LONDON — Thirteen years after British troops marched into Iraq and seven years after they left a country that’s still mired in violence, a mammoth official report is about to address the lingering question: What went wrong?
On Wednesday, retired civil servant John Chilcot will publish his long-delayed, 2.6 million-word report on the divisive war and its chaotic aftermath. The U.S.-led conflict killed 179 British troops and some 4,500 American personnel. It also helped trigger violence that killed hundreds of thousands of Iraqis and still rocks the Middle East.
And it overshadows the legacy of former Prime Minister Tony Blair.
“Despite all the many other things he did — and many people would argue lots of positive achievements — he will always be remembered for this fateful decision in 2003,” said Malcolm Chalmers, deputy director-general of defense think tank the Royal United Services Institute.
Opponents of the war hope Chilcot will find that Blair agreed to support President George W. Bush’s invasion and then used deception to persuade Parliament and the public to back it.
Such a stark finding is unlikely. But senior politicians, diplomats, intelligence officials and military officers are bracing for criticism over the flawed arguments that led to the invasion, and the lack of planning for the occupation that followed.
“I think it will probably shy away from saying, ‘This is what happened and this is who is to blame and this is what we should then do to them,'” said Gareth Stansfield, professor of Middle East politics at the University of Exeter.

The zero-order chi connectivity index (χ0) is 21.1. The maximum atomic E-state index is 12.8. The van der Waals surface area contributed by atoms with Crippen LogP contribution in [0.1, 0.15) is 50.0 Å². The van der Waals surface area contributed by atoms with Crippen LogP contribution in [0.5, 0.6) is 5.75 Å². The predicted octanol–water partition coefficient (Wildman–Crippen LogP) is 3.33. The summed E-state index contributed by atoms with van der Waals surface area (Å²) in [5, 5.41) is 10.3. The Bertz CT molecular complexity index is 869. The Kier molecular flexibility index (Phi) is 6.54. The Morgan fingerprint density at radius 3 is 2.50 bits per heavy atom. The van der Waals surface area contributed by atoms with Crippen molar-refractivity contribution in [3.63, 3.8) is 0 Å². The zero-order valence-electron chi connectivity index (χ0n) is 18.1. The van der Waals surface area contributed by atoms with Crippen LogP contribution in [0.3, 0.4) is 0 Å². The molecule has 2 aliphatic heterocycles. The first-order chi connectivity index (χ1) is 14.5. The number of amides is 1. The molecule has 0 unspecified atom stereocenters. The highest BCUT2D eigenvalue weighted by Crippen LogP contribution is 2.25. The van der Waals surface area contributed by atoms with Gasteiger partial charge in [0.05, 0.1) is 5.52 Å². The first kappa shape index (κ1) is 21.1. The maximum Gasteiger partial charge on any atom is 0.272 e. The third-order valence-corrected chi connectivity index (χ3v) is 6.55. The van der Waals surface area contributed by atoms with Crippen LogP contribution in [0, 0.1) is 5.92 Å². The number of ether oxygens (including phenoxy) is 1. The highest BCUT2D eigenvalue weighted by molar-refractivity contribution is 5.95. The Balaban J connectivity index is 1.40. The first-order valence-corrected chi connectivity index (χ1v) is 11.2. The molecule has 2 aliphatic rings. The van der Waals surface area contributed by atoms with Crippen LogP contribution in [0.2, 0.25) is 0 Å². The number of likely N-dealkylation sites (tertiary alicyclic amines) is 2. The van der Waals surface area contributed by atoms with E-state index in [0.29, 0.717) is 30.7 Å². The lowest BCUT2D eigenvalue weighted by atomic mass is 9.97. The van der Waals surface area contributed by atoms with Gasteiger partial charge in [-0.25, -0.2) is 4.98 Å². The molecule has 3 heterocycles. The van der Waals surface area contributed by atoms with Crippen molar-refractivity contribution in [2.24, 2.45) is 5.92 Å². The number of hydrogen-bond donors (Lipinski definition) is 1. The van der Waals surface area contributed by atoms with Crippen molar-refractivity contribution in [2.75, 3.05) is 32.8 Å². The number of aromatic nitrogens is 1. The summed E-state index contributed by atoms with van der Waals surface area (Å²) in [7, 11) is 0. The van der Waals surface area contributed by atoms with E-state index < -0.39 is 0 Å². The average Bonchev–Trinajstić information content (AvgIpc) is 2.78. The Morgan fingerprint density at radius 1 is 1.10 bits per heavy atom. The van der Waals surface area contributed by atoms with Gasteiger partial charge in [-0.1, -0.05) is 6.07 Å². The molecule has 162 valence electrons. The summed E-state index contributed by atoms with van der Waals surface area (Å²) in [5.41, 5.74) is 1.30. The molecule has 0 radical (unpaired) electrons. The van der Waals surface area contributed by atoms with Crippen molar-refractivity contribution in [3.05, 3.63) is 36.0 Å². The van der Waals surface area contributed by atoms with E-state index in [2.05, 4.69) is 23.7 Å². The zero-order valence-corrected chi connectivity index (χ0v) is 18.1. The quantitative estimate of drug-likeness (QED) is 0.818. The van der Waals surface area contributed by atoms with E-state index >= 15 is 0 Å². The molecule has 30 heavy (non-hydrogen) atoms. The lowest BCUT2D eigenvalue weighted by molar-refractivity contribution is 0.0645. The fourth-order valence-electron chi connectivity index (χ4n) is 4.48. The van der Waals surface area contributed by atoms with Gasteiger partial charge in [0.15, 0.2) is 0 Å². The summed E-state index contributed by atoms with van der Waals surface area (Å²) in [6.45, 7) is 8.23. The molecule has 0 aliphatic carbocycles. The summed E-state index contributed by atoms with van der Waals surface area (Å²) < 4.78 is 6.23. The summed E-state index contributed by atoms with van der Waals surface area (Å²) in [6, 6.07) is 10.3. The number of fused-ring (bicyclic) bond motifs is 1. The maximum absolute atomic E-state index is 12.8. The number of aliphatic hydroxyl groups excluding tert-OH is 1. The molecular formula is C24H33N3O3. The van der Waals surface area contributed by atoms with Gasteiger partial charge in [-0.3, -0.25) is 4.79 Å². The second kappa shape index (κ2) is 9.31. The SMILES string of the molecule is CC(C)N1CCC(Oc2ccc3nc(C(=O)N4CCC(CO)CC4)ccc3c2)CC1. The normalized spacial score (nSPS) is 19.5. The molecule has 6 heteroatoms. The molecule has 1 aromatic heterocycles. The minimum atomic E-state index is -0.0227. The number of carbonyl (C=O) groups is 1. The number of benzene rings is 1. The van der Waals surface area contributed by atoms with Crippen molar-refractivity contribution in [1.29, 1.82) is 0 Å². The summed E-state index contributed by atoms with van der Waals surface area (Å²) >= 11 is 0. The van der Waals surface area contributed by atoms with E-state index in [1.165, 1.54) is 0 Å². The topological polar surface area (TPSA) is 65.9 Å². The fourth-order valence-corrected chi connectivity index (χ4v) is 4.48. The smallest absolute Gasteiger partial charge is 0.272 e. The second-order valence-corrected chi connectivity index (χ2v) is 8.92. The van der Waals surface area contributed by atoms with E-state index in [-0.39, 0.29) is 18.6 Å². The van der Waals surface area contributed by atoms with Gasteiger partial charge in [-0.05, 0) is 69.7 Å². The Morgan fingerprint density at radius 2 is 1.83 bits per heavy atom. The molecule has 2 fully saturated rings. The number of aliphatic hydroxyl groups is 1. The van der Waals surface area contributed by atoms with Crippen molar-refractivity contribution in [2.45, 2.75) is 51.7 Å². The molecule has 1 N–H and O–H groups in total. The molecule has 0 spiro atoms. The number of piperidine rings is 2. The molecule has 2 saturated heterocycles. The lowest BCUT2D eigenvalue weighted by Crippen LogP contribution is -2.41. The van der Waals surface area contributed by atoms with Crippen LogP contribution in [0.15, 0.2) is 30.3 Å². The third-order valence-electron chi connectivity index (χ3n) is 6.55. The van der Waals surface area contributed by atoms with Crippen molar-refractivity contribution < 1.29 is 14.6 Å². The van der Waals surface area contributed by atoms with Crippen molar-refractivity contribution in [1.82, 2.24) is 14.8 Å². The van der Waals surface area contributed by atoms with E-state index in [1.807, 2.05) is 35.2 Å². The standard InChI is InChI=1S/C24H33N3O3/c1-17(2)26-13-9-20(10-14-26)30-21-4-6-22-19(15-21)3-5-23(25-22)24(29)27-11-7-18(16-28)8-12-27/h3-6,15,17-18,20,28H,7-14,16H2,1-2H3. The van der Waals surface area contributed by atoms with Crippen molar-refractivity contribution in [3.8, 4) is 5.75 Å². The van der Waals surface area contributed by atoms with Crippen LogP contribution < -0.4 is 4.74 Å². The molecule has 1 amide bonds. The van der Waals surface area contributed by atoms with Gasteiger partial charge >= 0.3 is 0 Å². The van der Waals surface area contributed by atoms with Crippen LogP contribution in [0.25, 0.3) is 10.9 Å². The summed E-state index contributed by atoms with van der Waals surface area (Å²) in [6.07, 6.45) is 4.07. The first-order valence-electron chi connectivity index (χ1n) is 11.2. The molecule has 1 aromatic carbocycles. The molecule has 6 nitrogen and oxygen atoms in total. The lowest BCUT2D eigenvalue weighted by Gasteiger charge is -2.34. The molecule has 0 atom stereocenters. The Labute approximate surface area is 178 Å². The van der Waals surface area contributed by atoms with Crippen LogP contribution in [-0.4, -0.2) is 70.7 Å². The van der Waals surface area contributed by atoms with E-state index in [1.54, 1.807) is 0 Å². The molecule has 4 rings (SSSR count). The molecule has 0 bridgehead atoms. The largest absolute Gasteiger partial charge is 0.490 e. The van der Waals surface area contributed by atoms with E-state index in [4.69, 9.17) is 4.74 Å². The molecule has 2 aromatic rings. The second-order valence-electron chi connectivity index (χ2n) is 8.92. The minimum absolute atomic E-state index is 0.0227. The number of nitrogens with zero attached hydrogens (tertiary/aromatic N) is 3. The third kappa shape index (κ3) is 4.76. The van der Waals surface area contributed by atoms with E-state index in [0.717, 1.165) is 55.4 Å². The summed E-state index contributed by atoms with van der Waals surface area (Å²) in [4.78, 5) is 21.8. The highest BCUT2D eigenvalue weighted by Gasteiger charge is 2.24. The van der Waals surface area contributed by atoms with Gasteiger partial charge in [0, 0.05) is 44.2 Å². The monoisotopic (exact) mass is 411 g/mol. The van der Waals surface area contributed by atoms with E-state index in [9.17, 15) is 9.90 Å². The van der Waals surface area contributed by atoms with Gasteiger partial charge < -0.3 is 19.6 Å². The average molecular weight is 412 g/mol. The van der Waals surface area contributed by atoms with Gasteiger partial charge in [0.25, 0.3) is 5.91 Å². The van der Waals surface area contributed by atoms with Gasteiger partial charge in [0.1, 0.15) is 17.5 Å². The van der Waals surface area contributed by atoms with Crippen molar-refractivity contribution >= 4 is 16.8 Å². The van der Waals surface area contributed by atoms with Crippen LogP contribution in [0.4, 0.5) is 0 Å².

“I think it will address key lessons in how intelligence was generated and then used and manipulated in the political system.”
Chilcot’s inquiry held public hearings between 2009 and 2011, taking evidence from more than 150 witnesses — including Blair, who has served as an international business consultant and Mideast peace envoy since he stepped down in 2007.
The inquiry has analyzed 150,000 documents and cost more than 10 million pounds (around 40 million baht), but its report has been repeatedly delayed, in part by wrangling over the inclusion of classified material — including conversations between Blair and Bush. Some of Blair’s pre-war letters to the president are expected to be published by Chilcot.
Chilcot said in an interview broadcast Tuesday that it took far longer than expected to “get to the bottom of what happened over a nine-year period with all the legal, military, diplomatic and intelligence aspects.”
He said the goal was to produce “a really reliable account” and that meant negotiating agreement with the government over publishing details of Cabinet meetings, discussions with heads of state and other sensitive issues.
He said the report would be critical.
“I made very clear right at the start of the inquiry that if we came across decisions or behavior which deserved criticism then we wouldn’t shy away from making it,” Chilcot said. “And indeed, there have been more than a few instances where we are bound to do that.”